The cartilage, which came from the dinosaur’s right femur, was analyzed through a number of different chemical methods, along with chicken cartilage for comparison.

The cartilage, which came from the dinosaur’s right femur, was analyzed through a number of different chemical methods, along with chicken cartilage for comparison.

“The two specimens reacted identically, and one dinosaur chondrocyte revealed a nucleus with fossilized threads of chromatin,” the researchers wrote.

‘This is the second example of fossilized chromatin threads in a vertebrate material.

‘These data show that some of the original nuclear biochemistry has been preserved in this dinosaur cartilage material and further support the hypothesis that cartilage is highly susceptible to nuclear fossilization and a perfect candidate to better understand DNA conservation in the distant future. ‘

The cells had been mineralized by silification of the volcanic ash after the animal died, which allowed it to be preserved in such an incredible condition.

“Geological data has accumulated over the years showing that the preservation of fossils in the Jehol Biota was exceptional because of the fine volcanic ash that buried the carcasses and preserved them down to the cellular level,” said one of the co-authors. of the study, LI Zhiheng, an associate professor at IVPP, said in a statement.

More needs to be done to see if any original dinosaur DNA is still preserved, but it’s not completely ruled out, Bailleul said.

‘Let’s face it, we’re naturally interested in fossilized cell nuclei, because this is where most of the DNA would be if the DNA were to be preserved,’ explains Bailleul.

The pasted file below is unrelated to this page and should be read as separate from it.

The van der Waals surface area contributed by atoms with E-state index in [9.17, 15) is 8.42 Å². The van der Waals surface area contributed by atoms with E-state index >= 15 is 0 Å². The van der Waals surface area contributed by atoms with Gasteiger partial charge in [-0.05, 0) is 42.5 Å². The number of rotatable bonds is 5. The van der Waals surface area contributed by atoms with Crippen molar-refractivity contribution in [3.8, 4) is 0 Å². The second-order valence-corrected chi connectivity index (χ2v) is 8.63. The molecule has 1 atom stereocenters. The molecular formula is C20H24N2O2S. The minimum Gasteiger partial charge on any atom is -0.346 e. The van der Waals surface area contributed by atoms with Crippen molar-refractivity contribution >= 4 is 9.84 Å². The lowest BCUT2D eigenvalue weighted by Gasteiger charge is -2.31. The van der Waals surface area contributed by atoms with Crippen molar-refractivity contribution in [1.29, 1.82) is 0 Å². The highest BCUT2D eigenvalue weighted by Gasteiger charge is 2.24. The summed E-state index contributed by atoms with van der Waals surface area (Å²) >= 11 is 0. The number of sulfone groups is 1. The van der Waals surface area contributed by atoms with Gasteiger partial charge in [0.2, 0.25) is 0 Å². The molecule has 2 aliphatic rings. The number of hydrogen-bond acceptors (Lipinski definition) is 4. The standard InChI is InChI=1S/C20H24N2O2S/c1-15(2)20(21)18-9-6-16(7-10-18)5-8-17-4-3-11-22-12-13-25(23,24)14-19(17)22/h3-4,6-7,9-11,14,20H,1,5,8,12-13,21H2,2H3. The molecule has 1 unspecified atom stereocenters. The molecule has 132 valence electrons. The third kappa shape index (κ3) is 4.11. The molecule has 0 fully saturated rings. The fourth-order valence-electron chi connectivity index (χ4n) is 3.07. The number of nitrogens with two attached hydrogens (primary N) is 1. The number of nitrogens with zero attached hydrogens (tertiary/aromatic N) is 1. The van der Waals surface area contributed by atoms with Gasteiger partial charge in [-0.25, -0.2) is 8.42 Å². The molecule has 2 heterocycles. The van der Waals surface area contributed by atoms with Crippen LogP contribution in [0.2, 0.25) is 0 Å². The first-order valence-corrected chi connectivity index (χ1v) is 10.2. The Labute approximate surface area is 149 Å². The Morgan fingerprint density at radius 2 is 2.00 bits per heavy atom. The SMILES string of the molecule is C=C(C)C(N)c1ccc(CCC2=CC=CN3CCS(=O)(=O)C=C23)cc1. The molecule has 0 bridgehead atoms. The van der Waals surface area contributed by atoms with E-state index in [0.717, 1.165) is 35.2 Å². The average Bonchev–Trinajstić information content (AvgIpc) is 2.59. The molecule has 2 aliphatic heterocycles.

“So we have good preliminary data, very exciting data, but we’re just beginning to understand the cellular biochemistry in very ancient fossils.” At the moment we have to work more.’

The study is published in Communication biology.

HOW DID THE DINOSAURS SET OUT ABOUT 66 MILLION YEARS AGO?

Dinosaurs ruled and dominated the Earth about 66 million years ago, before suddenly becoming extinct.

The Cretaceous-Tertiary extinction event is the name given to this mass extinction.

For years it was believed that the changing climate was destroying the food chain of the huge reptiles.

In the 1980s, paleontologists discovered a layer of iridium.

This is an element that is rare on Earth, but found in large quantities in space.

When dated, it coincided exactly with when the dinosaurs disappeared from the fossil record.

A decade later, scientists discovered the massive Chicxulub crater on the tip of Mexico’s Yucatán Peninsula, which dates back to the period in question.

Scientific consensus now says that these two factors are linked and that they were both likely caused by a huge asteroid that crashed into Earth.

At the projected magnitude and impact speed, the collision would have created a massive shock wave and likely triggered seismicity.

The precipitation would have created plumes of ash that likely covered the entire planet and made it impossible for dinosaurs to survive.

Other animal and plant species had shorter time spans between generations that allowed them to survive.

There are several other theories as to what caused the demise of the famous animals.

An early theory was that small mammals ate dinosaur eggs, and another holds that poisonous angiosperms (flowering plants) killed them.